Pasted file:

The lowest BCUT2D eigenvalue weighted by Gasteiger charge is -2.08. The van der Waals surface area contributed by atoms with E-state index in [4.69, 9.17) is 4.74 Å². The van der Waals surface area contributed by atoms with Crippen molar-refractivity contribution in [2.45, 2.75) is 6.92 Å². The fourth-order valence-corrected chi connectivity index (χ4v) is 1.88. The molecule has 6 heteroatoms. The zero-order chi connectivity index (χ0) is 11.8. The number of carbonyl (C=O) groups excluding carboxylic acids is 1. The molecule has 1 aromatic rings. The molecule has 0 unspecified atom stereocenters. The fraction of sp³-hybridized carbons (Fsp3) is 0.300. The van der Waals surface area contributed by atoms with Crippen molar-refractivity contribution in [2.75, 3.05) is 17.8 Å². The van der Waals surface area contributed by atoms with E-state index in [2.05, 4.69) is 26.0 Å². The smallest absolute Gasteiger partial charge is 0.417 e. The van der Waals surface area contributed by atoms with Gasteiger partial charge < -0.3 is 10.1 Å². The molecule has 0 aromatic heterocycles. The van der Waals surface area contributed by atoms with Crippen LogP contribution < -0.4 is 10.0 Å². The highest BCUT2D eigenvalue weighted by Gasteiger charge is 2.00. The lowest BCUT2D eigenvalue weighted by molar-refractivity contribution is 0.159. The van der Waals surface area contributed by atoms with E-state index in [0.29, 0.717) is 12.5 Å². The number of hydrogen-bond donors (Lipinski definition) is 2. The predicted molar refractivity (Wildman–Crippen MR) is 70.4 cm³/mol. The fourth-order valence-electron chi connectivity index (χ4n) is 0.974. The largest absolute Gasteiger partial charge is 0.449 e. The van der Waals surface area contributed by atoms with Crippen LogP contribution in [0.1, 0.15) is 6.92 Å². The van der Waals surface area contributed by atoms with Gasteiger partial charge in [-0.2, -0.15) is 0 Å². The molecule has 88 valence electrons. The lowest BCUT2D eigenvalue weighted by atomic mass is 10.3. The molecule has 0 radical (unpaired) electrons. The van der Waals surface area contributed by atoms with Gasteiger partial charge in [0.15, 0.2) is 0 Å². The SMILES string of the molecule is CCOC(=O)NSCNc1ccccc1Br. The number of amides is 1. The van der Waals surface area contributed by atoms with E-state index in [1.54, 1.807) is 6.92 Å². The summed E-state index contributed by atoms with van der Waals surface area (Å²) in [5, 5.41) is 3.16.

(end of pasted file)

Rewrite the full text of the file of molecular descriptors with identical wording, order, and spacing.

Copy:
The lowest BCUT2D eigenvalue weighted by Gasteiger charge is -2.08. The van der Waals surface area contributed by atoms with E-state index in [4.69, 9.17) is 4.74 Å². The van der Waals surface area contributed by atoms with Crippen molar-refractivity contribution in [2.45, 2.75) is 6.92 Å². The fourth-order valence-corrected chi connectivity index (χ4v) is 1.88. The molecule has 6 heteroatoms. The zero-order chi connectivity index (χ0) is 11.8. The number of carbonyl (C=O) groups excluding carboxylic acids is 1. The molecule has 1 aromatic rings. The molecule has 0 unspecified atom stereocenters. The fraction of sp³-hybridized carbons (Fsp3) is 0.300. The van der Waals surface area contributed by atoms with Crippen molar-refractivity contribution in [2.75, 3.05) is 17.8 Å². The van der Waals surface area contributed by atoms with E-state index in [2.05, 4.69) is 26.0 Å². The smallest absolute Gasteiger partial charge is 0.417 e. The van der Waals surface area contributed by atoms with Gasteiger partial charge < -0.3 is 10.1 Å². The molecule has 0 aromatic heterocycles. The van der Waals surface area contributed by atoms with Crippen LogP contribution < -0.4 is 10.0 Å². The highest BCUT2D eigenvalue weighted by Gasteiger charge is 2.00. The lowest BCUT2D eigenvalue weighted by molar-refractivity contribution is 0.159. The van der Waals surface area contributed by atoms with E-state index in [0.29, 0.717) is 12.5 Å². The number of hydrogen-bond donors (Lipinski definition) is 2. The predicted molar refractivity (Wildman–Crippen MR) is 70.4 cm³/mol. The fourth-order valence-electron chi connectivity index (χ4n) is 0.974. The largest absolute Gasteiger partial charge is 0.449 e. The van der Waals surface area contributed by atoms with Crippen LogP contribution in [0.1, 0.15) is 6.92 Å². The van der Waals surface area contributed by atoms with Gasteiger partial charge in [-0.2, -0.15) is 0 Å². The molecule has 88 valence electrons. The lowest BCUT2D eigenvalue weighted by atomic mass is 10.3. The molecule has 0 radical (unpaired) electrons. The van der Waals surface area contributed by atoms with Gasteiger partial charge in [0.15, 0.2) is 0 Å². The SMILES string of the molecule is CCOC(=O)NSCNc1ccccc1Br. The number of amides is 1. The van der Waals surface area contributed by atoms with E-state index in [1.54, 1.807) is 6.92 Å². The summed E-state index contributed by atoms with van der Waals surface area (Å²) in [5, 5.41) is 3.16.